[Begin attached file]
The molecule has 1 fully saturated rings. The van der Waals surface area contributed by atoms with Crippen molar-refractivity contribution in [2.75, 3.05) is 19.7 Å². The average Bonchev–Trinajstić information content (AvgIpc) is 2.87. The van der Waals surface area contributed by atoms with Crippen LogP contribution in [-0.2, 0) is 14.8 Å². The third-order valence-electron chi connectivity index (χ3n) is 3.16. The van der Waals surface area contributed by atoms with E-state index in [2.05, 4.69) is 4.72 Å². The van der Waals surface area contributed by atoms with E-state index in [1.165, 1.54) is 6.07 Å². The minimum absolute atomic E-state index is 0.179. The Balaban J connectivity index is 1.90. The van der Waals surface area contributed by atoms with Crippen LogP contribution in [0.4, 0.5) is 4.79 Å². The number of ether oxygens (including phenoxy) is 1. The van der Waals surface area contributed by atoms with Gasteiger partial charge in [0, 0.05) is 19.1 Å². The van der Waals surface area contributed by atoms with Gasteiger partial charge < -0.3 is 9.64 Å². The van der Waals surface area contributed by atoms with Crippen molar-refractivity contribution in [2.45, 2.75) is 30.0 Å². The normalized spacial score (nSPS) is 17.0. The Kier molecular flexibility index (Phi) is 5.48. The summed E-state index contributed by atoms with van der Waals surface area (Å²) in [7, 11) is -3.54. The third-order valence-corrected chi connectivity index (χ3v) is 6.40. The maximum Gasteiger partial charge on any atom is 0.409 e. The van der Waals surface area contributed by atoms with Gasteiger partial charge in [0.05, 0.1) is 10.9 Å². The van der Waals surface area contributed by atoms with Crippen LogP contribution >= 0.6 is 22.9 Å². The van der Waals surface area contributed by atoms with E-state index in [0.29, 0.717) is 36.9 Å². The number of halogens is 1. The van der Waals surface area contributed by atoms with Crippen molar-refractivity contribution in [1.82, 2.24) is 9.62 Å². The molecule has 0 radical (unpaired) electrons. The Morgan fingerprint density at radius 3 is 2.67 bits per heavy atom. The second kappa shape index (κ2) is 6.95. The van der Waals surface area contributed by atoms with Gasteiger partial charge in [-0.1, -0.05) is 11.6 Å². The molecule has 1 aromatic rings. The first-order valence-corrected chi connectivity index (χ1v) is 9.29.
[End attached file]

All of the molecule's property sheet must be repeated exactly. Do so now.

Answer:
The molecule has 1 fully saturated rings. The van der Waals surface area contributed by atoms with Crippen molar-refractivity contribution in [2.75, 3.05) is 19.7 Å². The average Bonchev–Trinajstić information content (AvgIpc) is 2.87. The van der Waals surface area contributed by atoms with Crippen LogP contribution in [-0.2, 0) is 14.8 Å². The third-order valence-electron chi connectivity index (χ3n) is 3.16. The van der Waals surface area contributed by atoms with E-state index in [2.05, 4.69) is 4.72 Å². The van der Waals surface area contributed by atoms with E-state index in [1.165, 1.54) is 6.07 Å². The minimum absolute atomic E-state index is 0.179. The Balaban J connectivity index is 1.90. The van der Waals surface area contributed by atoms with Crippen LogP contribution in [0.4, 0.5) is 4.79 Å². The number of ether oxygens (including phenoxy) is 1. The van der Waals surface area contributed by atoms with Gasteiger partial charge in [0, 0.05) is 19.1 Å². The van der Waals surface area contributed by atoms with Gasteiger partial charge < -0.3 is 9.64 Å². The van der Waals surface area contributed by atoms with Crippen molar-refractivity contribution in [2.45, 2.75) is 30.0 Å². The normalized spacial score (nSPS) is 17.0. The Kier molecular flexibility index (Phi) is 5.48. The summed E-state index contributed by atoms with van der Waals surface area (Å²) in [7, 11) is -3.54. The third-order valence-corrected chi connectivity index (χ3v) is 6.40. The maximum Gasteiger partial charge on any atom is 0.409 e. The van der Waals surface area contributed by atoms with Gasteiger partial charge in [0.05, 0.1) is 10.9 Å². The van der Waals surface area contributed by atoms with Crippen LogP contribution >= 0.6 is 22.9 Å². The van der Waals surface area contributed by atoms with E-state index in [0.29, 0.717) is 36.9 Å². The number of halogens is 1. The van der Waals surface area contributed by atoms with Crippen molar-refractivity contribution in [1.82, 2.24) is 9.62 Å². The molecule has 0 radical (unpaired) electrons. The Morgan fingerprint density at radius 3 is 2.67 bits per heavy atom. The second kappa shape index (κ2) is 6.95. The van der Waals surface area contributed by atoms with Gasteiger partial charge in [-0.1, -0.05) is 11.6 Å². The molecule has 1 aromatic rings. The first-order valence-corrected chi connectivity index (χ1v) is 9.29.